Whale and dolphin watching in the Azores
The Azores Archipelago is made up of nine volcanic islands lying approximately 800 nautical miles from the coast of Portugal.
The Azores provide one of the best habitats in the world for marine mammals as more than 24 species (25% of the world's known species) have been identified off the coast. The Islands provide a natural sanctuary in the middle of the Atlantic Ocean for both migrating and resident species.
|Whale and dolphin news from the Azores|
Most common cetacean sightings
Short finned pilot whales and Sperm whales are the most common off the Azores, and can be seen all year round. A huge variety of dolphins including Bottlenose, Common, Risso's, Atlantic spotted and the Striped dolphins are also regularly sighted.
From April to June many other species of whales are regular visitors (they can be seen at other times of year, but sightings are less reliable.), and you have a chance to see Blue, Fin, Sei, Humpback, Minke, Northern Bottlenose, False Killer Whales, Sowerby's Beaked whales and Orcas. The conditions particularly suit the Sperm whales providing a perfect nursery and a plentiful food supply all year round, especially since whaling was halted in 1987. All these conditions have created a unique relationship between the sperm whale and the Azoreans people.
Whale watching in the Azores
It is possible to join a half day trip to look for the whales and dolphins, or spend up to a week (or even longer) on a residential whale watching holiday. There are strict regulations governing the behaviour of whale watching boats, and on most trips you will be accompanied by a marine biologist who will provide details on the cetaceans, as well as the concepts of ecotourism and the importance of conservation.
Observation of cetaceans is usually guaranteed!
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The Blue whales off the coast of Sri Lanka.
Whales and Dolphins of Great Britain is available at £9.95 (down from £11.95),. Contact Cetacea Publishing, Nook Farmhouse, Ashby Road, Shepshed, Loughborough, LE12 9BS. Tel: +44 (0) 845 1086385. Email: firstname.lastname@example.org . Order on line: www.cetaceapublishing.com . Please quote Wildlife Extra as the coupon code and update the page to get your discount. Major credit cards accepted.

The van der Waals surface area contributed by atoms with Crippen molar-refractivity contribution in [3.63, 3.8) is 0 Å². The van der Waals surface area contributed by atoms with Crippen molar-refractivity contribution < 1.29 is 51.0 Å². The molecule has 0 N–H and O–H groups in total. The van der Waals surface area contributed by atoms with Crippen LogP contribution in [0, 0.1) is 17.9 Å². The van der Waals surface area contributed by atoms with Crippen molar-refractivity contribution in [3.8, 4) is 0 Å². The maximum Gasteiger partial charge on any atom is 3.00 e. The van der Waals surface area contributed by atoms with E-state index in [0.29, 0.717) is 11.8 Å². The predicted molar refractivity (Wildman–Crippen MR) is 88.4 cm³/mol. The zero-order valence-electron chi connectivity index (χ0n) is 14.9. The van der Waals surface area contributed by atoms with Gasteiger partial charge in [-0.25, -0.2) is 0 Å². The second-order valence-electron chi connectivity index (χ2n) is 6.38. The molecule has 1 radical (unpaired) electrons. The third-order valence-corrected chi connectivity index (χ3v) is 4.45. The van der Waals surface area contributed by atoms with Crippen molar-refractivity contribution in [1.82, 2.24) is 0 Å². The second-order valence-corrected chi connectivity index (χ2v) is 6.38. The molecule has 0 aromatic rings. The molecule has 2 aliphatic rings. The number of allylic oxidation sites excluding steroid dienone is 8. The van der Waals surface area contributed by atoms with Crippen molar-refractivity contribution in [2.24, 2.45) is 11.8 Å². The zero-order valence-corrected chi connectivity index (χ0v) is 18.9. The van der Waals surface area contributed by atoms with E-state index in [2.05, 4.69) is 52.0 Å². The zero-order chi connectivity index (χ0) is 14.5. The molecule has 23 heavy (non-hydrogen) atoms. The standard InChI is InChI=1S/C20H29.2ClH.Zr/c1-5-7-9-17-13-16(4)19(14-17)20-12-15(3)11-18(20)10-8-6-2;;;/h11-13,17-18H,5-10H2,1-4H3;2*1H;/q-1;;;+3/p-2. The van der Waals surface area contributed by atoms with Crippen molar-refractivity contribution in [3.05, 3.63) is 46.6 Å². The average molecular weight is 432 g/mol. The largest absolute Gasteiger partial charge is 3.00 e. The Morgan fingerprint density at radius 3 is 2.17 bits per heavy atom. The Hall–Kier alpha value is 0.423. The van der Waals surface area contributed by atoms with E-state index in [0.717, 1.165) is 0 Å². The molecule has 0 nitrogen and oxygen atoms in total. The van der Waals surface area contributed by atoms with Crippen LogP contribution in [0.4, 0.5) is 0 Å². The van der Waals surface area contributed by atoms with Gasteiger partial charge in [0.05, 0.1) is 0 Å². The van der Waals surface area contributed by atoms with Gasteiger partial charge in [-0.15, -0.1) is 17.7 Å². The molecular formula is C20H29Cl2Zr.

It is also possible to swim with whales, even orca (Click here to read about swimming with killer whales).
This is one of the best viewing areas in the world with up to 70 whales, including calves, congregating in the seas adjacent to the Bunda cliffs.
- Approach whales from the side, not from the front or the rear.
- Approach no closer than 100 metres and shift your motor into neutral or idle.
- Keep noise levels down - no horns, whistles or racing of motors.
- Start your motor only after the whales are more than 100 metres from your vessel.
- Leave the area slowly, gradually accelerating when you are more than 300 metres from the whales.
- Approach and depart slowly, avoiding sudden changes in speed or direction. Do not "leapfrog."
- Avoid disturbing groups of resting whales.
- Maintain low speeds and constant direction if travelling parallel to whales.
- When whales are travelling close to shore, avoid crowding them near the shore or coming between the whales and the shore.
- Limit the time spent with any group of whales to less than 30 minutes at a time when within 100 to 200 metres of whales.
- If there is more than one vessel at the same observation site, be sure to avoid any boat position that would result in encircling the whales.
- Minimize the time spent and the number of vessels with any one group of whales.
- Limit time, as above, and then move out to allow other vessels access to good viewing positions.
- Coordinate activities by maintaining contact with other vessels, and ensure that all operators are aware of the whale watching guidelines.
- 20th January. 6 Bottle Nose dolphins off Stonehaven. (Courtesy of Ian Sim/Seawatch.)
- November. Humpback feeding off Stonehaven, Aberdeenshire, possibly in the area for 2 weeks. Interacting with Bottle Nose Dolphins. (Courtesy of Ian Sim/Seawatch.)
- September. Minke whale found dead on Devon beach.
- August. 2-3 Minke whales off St Abbs Head/Coldingham Bay in Berwickshire.
- August. Minke whale in Fraserburgh Harbour.
- July. Northern Bottlenose whale strands in River Orwell, Ipswich.
- June. Humpback seen off North Devon.
- June. 10 Minke whales sighted off the Isle of Man.
- May. Several Minke sightings off Isle of Man, plus a Sei whale.
- May. Repeated sightings of Orcas off Orkneys
- May. Rare sighting of Bottlenose dolphins in the Channel, click here for details.
- April. Several Orca sightings off Northern Ireland
- April. Fin whale in the Moray Firth.
- April. Orca seen off Isle of Man.
- March. 2 Humpbacks seen off Anglesey/Isle of Mann.
- March. 3 Killer whales seen off Shetland.
- March. Sperm whale strands on Orkney.
- March. 6 Killer whales seen off Orkney.
- March. A pod of 15 Sperm whales seen by fishermen off Caithness.
- January. A pod of nine killer whales seen in the Firth of Forth.
Photos, illustrations, maps, hotspots and plenty of information, by far the best book in its field. Includes information on all whales, dolphins, seals, sea-lions, Polar bears, sea otters, dugong and manatees.
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